Really?High street braced for more closures after summer of riots and gloom

Britain’s high street retailers are braced for another wave of closures following of the worst summer trading periods in years & growing concern about pressures on consumers in the run-up to Christmas.

Sales figures for August, blighted by riots, volatile stockmarkets & poor weather, slipped two.2% among mid-market retailers, according to accountancy firm BDO  the worst drop since the depths of recession years ago.

Among those already under financial strain is Clinton Cards. It emerged the company had approached landlords requesting more time to meet rent bills as it did this time last year.

Widespread disruption, which caused shops to close their doors in the work of trading hours well beyond the riot flash points, has left plenty of retailers facing an uphill struggle in the face of a looming quarterly rent deadline at the finish of this month.

The second quarter of 2011 saw 375 retailers call in administrators, said accountancy firm PricewaterhouseCoopers, a 9% rise on the same period in 2010.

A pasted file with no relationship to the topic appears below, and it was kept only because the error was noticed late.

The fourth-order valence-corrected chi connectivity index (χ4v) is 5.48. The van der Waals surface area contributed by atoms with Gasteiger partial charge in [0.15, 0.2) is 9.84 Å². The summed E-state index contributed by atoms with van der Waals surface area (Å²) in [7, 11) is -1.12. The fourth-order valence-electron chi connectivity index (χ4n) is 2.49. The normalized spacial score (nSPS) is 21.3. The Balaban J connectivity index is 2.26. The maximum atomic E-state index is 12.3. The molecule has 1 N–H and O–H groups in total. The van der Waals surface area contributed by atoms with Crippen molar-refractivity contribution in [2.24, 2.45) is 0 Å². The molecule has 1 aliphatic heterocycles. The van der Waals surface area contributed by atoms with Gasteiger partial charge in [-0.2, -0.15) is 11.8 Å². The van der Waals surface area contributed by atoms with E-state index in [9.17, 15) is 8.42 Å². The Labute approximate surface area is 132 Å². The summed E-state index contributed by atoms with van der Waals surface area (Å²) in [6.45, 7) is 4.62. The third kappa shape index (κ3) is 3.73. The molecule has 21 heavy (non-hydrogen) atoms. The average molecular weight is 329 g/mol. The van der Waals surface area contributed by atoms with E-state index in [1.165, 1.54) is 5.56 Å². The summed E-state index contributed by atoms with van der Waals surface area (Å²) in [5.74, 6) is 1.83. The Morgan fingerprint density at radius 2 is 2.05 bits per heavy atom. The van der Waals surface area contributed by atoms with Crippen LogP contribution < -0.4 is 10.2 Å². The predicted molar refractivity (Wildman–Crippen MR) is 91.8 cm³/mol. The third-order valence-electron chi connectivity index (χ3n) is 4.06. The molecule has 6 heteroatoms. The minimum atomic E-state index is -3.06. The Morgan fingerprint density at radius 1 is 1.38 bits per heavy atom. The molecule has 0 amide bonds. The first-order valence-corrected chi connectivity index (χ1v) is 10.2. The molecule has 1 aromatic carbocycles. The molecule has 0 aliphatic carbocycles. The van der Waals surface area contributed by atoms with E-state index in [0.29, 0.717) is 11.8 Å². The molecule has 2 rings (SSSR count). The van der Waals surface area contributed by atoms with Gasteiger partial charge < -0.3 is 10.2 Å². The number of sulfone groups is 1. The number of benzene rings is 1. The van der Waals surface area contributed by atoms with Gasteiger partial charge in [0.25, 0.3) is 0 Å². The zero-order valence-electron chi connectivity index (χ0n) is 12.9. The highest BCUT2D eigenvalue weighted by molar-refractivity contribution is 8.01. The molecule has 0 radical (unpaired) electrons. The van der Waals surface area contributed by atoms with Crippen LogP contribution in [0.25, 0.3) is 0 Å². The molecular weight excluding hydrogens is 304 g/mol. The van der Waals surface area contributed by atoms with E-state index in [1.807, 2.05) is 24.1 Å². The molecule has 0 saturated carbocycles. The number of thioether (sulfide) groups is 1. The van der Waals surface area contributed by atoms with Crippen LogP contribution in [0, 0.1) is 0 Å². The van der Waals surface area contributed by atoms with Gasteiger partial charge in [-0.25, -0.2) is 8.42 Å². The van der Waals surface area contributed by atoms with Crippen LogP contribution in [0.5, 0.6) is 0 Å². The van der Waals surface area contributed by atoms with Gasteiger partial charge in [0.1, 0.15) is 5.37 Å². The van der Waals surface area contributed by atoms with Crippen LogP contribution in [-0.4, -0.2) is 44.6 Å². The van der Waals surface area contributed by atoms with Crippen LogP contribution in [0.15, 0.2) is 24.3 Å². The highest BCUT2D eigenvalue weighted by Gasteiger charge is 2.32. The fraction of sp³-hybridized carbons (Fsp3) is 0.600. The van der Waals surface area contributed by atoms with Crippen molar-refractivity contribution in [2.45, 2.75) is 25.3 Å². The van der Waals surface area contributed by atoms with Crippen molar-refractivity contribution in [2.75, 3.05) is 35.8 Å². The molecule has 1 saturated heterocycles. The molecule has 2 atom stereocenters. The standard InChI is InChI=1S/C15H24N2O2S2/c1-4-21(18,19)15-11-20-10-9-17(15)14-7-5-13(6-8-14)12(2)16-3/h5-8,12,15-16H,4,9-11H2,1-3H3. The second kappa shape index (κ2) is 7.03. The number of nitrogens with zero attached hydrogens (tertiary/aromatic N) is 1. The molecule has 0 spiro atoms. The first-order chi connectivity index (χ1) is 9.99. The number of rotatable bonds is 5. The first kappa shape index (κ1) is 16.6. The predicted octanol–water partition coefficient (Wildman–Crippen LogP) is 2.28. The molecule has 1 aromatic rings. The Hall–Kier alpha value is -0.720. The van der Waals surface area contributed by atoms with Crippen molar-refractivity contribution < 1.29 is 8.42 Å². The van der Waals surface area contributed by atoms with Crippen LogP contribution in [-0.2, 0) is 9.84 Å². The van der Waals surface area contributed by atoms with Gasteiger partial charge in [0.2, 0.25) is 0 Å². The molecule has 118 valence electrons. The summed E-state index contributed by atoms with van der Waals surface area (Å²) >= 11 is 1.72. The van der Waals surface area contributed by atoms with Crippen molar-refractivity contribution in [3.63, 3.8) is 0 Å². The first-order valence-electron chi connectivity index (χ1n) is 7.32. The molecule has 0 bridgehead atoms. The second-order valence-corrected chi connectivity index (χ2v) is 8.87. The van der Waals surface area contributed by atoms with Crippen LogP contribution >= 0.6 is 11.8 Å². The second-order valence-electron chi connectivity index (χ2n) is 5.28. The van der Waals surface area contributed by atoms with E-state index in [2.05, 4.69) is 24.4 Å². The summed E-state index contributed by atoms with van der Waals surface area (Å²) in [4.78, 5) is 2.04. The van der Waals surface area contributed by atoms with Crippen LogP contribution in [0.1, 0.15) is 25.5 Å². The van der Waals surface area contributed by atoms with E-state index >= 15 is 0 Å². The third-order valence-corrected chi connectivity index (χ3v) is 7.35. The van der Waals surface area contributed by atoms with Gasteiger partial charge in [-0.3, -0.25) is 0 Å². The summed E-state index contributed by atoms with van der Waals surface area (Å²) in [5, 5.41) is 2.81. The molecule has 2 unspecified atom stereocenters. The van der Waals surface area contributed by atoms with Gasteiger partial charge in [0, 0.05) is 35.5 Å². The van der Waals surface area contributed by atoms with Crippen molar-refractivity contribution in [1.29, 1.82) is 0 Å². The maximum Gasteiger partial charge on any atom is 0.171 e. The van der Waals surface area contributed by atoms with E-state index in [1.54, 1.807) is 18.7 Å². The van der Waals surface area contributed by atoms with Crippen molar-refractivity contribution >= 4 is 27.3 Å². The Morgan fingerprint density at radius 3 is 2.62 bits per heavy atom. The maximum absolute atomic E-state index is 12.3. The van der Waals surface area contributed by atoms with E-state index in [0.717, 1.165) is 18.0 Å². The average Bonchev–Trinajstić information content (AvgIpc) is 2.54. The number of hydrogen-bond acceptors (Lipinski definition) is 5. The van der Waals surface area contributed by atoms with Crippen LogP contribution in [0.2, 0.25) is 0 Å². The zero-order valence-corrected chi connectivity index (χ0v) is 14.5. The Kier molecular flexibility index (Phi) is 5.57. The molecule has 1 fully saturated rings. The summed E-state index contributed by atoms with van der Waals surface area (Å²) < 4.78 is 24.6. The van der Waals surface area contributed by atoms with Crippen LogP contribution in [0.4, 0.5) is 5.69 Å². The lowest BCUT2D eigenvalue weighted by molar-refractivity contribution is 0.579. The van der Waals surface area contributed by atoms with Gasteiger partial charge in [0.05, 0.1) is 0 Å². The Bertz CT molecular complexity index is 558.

Earlier this year, the rent deadlines at the finish of March & June were followed by a string of retailers crashing in to administration. They included Focus do-it-yourself, Habitat, TJ Hughes & fashion chain Jane Norman.

Accountancy firm RSM Tenon has identified  9,000 retailers it believes are now financially vulnerable, an increase of over 10% in the last six months.

Meanwhile, plenty of surviving mid-sized retailer groups listed on the stock exchange are among those most targeted by short sellers  those investors who effectively bet on the worth of shares falling. Recent figures from research firm Information Explorers recommend stocks heavily shorted included Argos’s parent company Home Retail, Dixons, HMV, Ocado, Mothercare, Next & Carpetright.

The Local Information Company & the British Property Federation will this week issue a document expected to show that plenty of towns have seen a sharp rise in the number of boarded-up shops. Earlier figures from the British Retail Consortium (BRC) recommend about in ten shops are vacant in town-centre shopping districts.

The BRC will publish its sales survey for August on Tuesday, which are expected to confirm the gloomy picture painted by BDO. Its figures for July pointed to comparable sales having risen by 0.6%  a number boosted by inflation.

However, struggling retailers may well be able to put a case to creditors to ease the pressure before the Christmas trading period, historicallyin the past the busiest time of year.

The next weeks will see trading updates from Next, JD Wetherspoon, Costa Coffee parent Whitbread, Carpetright, Home Retail Group, B&Q parent Kingfisher & Primark parent Associated British Foods. All will be closely watched for hints of stress on the high street.

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